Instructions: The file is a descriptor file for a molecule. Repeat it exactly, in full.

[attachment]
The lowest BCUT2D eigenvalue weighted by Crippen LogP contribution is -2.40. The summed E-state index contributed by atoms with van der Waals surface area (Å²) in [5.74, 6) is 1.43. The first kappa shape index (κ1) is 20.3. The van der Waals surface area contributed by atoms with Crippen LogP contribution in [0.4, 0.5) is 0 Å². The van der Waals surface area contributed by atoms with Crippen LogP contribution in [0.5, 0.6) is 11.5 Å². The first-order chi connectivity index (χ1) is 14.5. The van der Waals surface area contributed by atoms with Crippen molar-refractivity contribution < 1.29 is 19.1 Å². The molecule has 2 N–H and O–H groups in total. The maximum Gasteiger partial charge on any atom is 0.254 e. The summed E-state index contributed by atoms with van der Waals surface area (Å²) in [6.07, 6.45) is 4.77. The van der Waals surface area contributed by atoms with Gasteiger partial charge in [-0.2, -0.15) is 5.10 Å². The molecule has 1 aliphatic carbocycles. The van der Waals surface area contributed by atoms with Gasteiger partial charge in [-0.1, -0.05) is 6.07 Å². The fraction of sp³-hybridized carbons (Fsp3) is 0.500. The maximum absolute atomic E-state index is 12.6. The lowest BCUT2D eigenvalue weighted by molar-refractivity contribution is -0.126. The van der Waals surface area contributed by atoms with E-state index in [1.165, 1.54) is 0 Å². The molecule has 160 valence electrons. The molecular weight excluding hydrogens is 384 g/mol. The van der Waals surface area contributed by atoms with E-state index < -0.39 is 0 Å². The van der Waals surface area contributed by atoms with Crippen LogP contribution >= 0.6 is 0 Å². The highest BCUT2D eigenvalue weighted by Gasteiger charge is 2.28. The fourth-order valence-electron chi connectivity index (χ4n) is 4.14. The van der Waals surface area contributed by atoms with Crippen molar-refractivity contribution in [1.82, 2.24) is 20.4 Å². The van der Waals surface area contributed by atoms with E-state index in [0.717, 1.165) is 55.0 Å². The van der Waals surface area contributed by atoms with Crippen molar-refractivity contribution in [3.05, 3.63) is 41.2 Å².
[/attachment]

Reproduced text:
The lowest BCUT2D eigenvalue weighted by Crippen LogP contribution is -2.40. The summed E-state index contributed by atoms with van der Waals surface area (Å²) in [5.74, 6) is 1.43. The first kappa shape index (κ1) is 20.3. The van der Waals surface area contributed by atoms with Crippen LogP contribution in [0.4, 0.5) is 0 Å². The van der Waals surface area contributed by atoms with Crippen LogP contribution in [0.5, 0.6) is 11.5 Å². The first-order chi connectivity index (χ1) is 14.5. The van der Waals surface area contributed by atoms with Crippen molar-refractivity contribution < 1.29 is 19.1 Å². The molecule has 2 N–H and O–H groups in total. The maximum Gasteiger partial charge on any atom is 0.254 e. The summed E-state index contributed by atoms with van der Waals surface area (Å²) in [6.07, 6.45) is 4.77. The van der Waals surface area contributed by atoms with Gasteiger partial charge in [-0.2, -0.15) is 5.10 Å². The molecule has 1 aliphatic carbocycles. The van der Waals surface area contributed by atoms with Gasteiger partial charge in [-0.1, -0.05) is 6.07 Å². The fraction of sp³-hybridized carbons (Fsp3) is 0.500. The maximum absolute atomic E-state index is 12.6. The lowest BCUT2D eigenvalue weighted by molar-refractivity contribution is -0.126. The van der Waals surface area contributed by atoms with E-state index in [1.165, 1.54) is 0 Å². The molecule has 160 valence electrons. The molecular weight excluding hydrogens is 384 g/mol. The van der Waals surface area contributed by atoms with E-state index < -0.39 is 0 Å². The van der Waals surface area contributed by atoms with Crippen LogP contribution >= 0.6 is 0 Å². The highest BCUT2D eigenvalue weighted by Gasteiger charge is 2.28. The fourth-order valence-electron chi connectivity index (χ4n) is 4.14. The van der Waals surface area contributed by atoms with Crippen molar-refractivity contribution in [1.82, 2.24) is 20.4 Å². The van der Waals surface area contributed by atoms with E-state index in [0.717, 1.165) is 55.0 Å². The van der Waals surface area contributed by atoms with Crippen molar-refractivity contribution in [3.05, 3.63) is 41.2 Å².